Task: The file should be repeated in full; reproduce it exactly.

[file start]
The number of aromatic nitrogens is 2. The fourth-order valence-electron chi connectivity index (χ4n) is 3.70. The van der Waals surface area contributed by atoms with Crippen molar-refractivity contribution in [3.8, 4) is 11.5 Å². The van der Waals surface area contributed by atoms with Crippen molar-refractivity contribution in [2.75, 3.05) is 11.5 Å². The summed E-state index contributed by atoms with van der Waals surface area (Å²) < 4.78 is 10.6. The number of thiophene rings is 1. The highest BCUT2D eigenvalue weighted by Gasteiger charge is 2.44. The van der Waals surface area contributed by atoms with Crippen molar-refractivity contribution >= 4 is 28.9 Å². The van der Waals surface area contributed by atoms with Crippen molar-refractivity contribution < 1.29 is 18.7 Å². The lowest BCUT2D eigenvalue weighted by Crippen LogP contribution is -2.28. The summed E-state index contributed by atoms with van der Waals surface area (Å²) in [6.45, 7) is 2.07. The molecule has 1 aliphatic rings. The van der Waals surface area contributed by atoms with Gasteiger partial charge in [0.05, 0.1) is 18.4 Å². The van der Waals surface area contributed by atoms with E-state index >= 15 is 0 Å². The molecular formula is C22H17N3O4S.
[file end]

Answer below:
The number of aromatic nitrogens is 2. The fourth-order valence-electron chi connectivity index (χ4n) is 3.70. The van der Waals surface area contributed by atoms with Crippen molar-refractivity contribution in [3.8, 4) is 11.5 Å². The van der Waals surface area contributed by atoms with Crippen molar-refractivity contribution in [2.75, 3.05) is 11.5 Å². The summed E-state index contributed by atoms with van der Waals surface area (Å²) < 4.78 is 10.6. The number of thiophene rings is 1. The highest BCUT2D eigenvalue weighted by Gasteiger charge is 2.44. The van der Waals surface area contributed by atoms with Crippen molar-refractivity contribution >= 4 is 28.9 Å². The van der Waals surface area contributed by atoms with Crippen molar-refractivity contribution < 1.29 is 18.7 Å². The lowest BCUT2D eigenvalue weighted by Crippen LogP contribution is -2.28. The summed E-state index contributed by atoms with van der Waals surface area (Å²) in [6.45, 7) is 2.07. The molecule has 1 aliphatic rings. The van der Waals surface area contributed by atoms with Gasteiger partial charge in [0.05, 0.1) is 18.4 Å². The van der Waals surface area contributed by atoms with E-state index >= 15 is 0 Å². The molecular formula is C22H17N3O4S.